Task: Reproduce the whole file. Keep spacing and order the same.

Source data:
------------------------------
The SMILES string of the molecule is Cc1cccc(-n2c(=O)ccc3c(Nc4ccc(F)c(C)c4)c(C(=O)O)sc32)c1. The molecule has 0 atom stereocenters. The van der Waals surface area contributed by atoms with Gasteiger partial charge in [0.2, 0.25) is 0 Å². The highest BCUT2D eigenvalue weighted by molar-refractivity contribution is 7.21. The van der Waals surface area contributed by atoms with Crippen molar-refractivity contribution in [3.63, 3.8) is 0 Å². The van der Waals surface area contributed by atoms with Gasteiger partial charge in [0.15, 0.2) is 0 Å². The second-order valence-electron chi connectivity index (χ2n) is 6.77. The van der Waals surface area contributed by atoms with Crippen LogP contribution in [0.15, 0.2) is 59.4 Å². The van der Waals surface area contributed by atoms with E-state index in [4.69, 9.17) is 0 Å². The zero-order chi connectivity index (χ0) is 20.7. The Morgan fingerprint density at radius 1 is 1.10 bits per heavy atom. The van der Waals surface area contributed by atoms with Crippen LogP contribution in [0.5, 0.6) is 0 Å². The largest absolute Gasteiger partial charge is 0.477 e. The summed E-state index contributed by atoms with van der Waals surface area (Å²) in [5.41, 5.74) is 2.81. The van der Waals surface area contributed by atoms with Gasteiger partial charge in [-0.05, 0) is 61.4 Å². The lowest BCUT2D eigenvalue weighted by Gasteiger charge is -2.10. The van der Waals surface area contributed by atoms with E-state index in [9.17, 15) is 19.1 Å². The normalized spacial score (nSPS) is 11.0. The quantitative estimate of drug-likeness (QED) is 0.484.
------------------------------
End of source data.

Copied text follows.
The SMILES string of the molecule is Cc1cccc(-n2c(=O)ccc3c(Nc4ccc(F)c(C)c4)c(C(=O)O)sc32)c1. The molecule has 0 atom stereocenters. The van der Waals surface area contributed by atoms with Gasteiger partial charge in [0.2, 0.25) is 0 Å². The highest BCUT2D eigenvalue weighted by molar-refractivity contribution is 7.21. The van der Waals surface area contributed by atoms with Crippen molar-refractivity contribution in [3.63, 3.8) is 0 Å². The van der Waals surface area contributed by atoms with Gasteiger partial charge in [0.15, 0.2) is 0 Å². The second-order valence-electron chi connectivity index (χ2n) is 6.77. The van der Waals surface area contributed by atoms with Crippen LogP contribution in [0.15, 0.2) is 59.4 Å². The van der Waals surface area contributed by atoms with E-state index in [4.69, 9.17) is 0 Å². The zero-order chi connectivity index (χ0) is 20.7. The Morgan fingerprint density at radius 1 is 1.10 bits per heavy atom. The van der Waals surface area contributed by atoms with Crippen LogP contribution in [0.5, 0.6) is 0 Å². The largest absolute Gasteiger partial charge is 0.477 e. The summed E-state index contributed by atoms with van der Waals surface area (Å²) in [5.41, 5.74) is 2.81. The van der Waals surface area contributed by atoms with Gasteiger partial charge in [-0.05, 0) is 61.4 Å². The lowest BCUT2D eigenvalue weighted by Gasteiger charge is -2.10. The van der Waals surface area contributed by atoms with E-state index in [9.17, 15) is 19.1 Å². The normalized spacial score (nSPS) is 11.0. The quantitative estimate of drug-likeness (QED) is 0.484.